“Can we talk about my eating?”

I get this particular request from my clients all the time, even though it may not seem like something someone would come to a psychotherapist for.

My clients ask it because, from their frustrated perspective, they can’t seem to control it, or they can sometimes, only to lose what control they gained a few months later. They blame themselves, wondering why they can’t seem to climb out of that particularly deep hole.

I personally feel their pain. I, too, struggle with eating at times. And in dealing with my own struggle, I’ve learned about what works for me, and how to emotionally support myself through it. I could say what these are, but honestly, for anyone with this struggle, anything in that regard that I say isn’t going to be surprising or new to them.

What I’d like to say something about, instead, is how eating is connected to discipline.

Yes, discipline! But possibly not in the way you might think.

I don’t mean beating up on yourself. Nor do I mean coming up with a rigid and unrealistic schedule. That’s what we tend to do.

Here’s a pattern I used to go into, and that you might recognize in yourself: I’d get upset over my weight, and want to be slimmer. This was most often (if not always) because I’d been comparing myself to someone slimmer; and that comparison would happen because I was already unhappy about myself or the situation I was currently in. My ‘solution’ would be to put myself on a diet. Being on a diet gave me a sense that I was in control of my life, at least in terms of my appearance. At first it would go fine, if feel in control of my life – even good about it. Then something would upset me, and I’d lose that control, regaining all the weight I’d lost, and then some.

Sound familiar? It wasn’t really about controlling my eating. It was about not liking myself.

That’s why people come to someone like me to try and deal with their eating. It’s emotional eating, based on not liking themselves, or of not being satisfied with who they are.

This leads to the answer that worked for me and would work for you – develop a healthy self-love so that you no longer have any need or desire to compare. Follow a way of living that supports you in really loving the way you look and feel, right this moment.

How does discipline fit in? It is about how you support yourself emotionally, and spiritually, in losing or gaining weight to a healthy number, and then maintaining that weight.

Discipline is a practice. It’s something you develop in order to train your mind and body to control your behaviour. It requires a commitment on your part, to follow a path, in this case, of your own making. It’s the opposite of self-indulgence. Self-indulgence, while feeling great at the time, doesn’t feel good later on. I can indulge, but when I over-indulge, I don’t feel good about myself, and that’s when I tend to beat up on myself. Once I developed my own discipline, I had a way of curbing that indulgence, and of feeling better and better about myself.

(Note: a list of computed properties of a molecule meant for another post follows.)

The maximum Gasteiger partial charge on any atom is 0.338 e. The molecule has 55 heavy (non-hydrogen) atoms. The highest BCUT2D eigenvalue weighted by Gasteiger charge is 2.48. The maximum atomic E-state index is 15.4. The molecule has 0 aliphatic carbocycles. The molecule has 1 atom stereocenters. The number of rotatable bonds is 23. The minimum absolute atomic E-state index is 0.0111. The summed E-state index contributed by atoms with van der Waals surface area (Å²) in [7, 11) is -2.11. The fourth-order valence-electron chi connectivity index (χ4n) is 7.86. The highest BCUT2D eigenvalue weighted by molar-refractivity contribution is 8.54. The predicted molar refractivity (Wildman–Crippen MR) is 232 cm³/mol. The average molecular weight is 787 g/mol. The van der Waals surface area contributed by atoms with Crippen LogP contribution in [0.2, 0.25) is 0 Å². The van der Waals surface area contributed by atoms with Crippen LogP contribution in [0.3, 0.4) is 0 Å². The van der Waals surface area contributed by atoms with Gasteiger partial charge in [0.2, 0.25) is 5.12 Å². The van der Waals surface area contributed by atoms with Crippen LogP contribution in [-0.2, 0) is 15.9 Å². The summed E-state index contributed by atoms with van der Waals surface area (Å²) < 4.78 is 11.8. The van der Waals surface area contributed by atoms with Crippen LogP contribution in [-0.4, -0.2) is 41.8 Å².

Here’s what worked for me at an emotional and spiritual level, and might also work for you:

Learn to appreciate and love who you are. This isn’t the same as being perfect. Nobody is ever perfect. What it means is that you fully accept who you are at this moment, and love yourself for that. Just as I love, say, my grandmother. I know she has ‘flaws’, and I love even those.

Pace yourself. I tend to over-fill my days, and to overwork. While I don’t expect that will ever change (I’ve tried and have come to accept this is part of who I am), I can pace myself. I’ve learned to recognize certain clues that let me know I’m beginning to overdo things. For instance, when I begin to panic or stress, I try to control things more by detailing every minute of my day. That’s my clue. What’s yours?

Rest when you feel tired. Take a nap, go to bed early, take a break from what you’re doing simply to relax your body. I tend to eat when I’m tired, as a way of forcing myself beyond my natural limits to keep on going. Learning to recognize this tendency helped me to rest instead of push.

Get a good 7 to 9 hours of sleep nightly. I need 9 hours, you may not. If I don’t get those 9 hours, I set myself up for getting overly tired, and then eating sugars or processed foods to give me an energy boost. Sometimes I stay up way too late. Most of the time, when I do that, I know there’s something I’m worrying over, even if I don’t consciously feel it. I’ve learned to take a moment to find what that is and to do something that helps me let it go for that day.

Whenever I find I am forcing myself to do some task I don’t want to do, if I allow it to continue, I will turn to food. Whenever I push myself, I invariably turn to food for comfort. So, I’ve learned not to push myself most of the time. On those occasions I know I must push, I give myself a break, eat what I have to, and begin again the next day.

How I developed my own disciplinary practice may not be what works for you. Finding a way that works for you will require experimenting with different ways until you find what does. Whatever it is, it begins with a commitment to loving yourself, just as you are, at this very moment.

Need help building a better relationship with yourself? Reach out here to book a therapy appointment with Maryanne Nicholls.

Why dieting doesn’t usually work

Quote of the Week

A disciplined mind leads to happiness, and an undisciplined mind leads to suffering.”

― Dalai Lama XIV, The Art of Happiness


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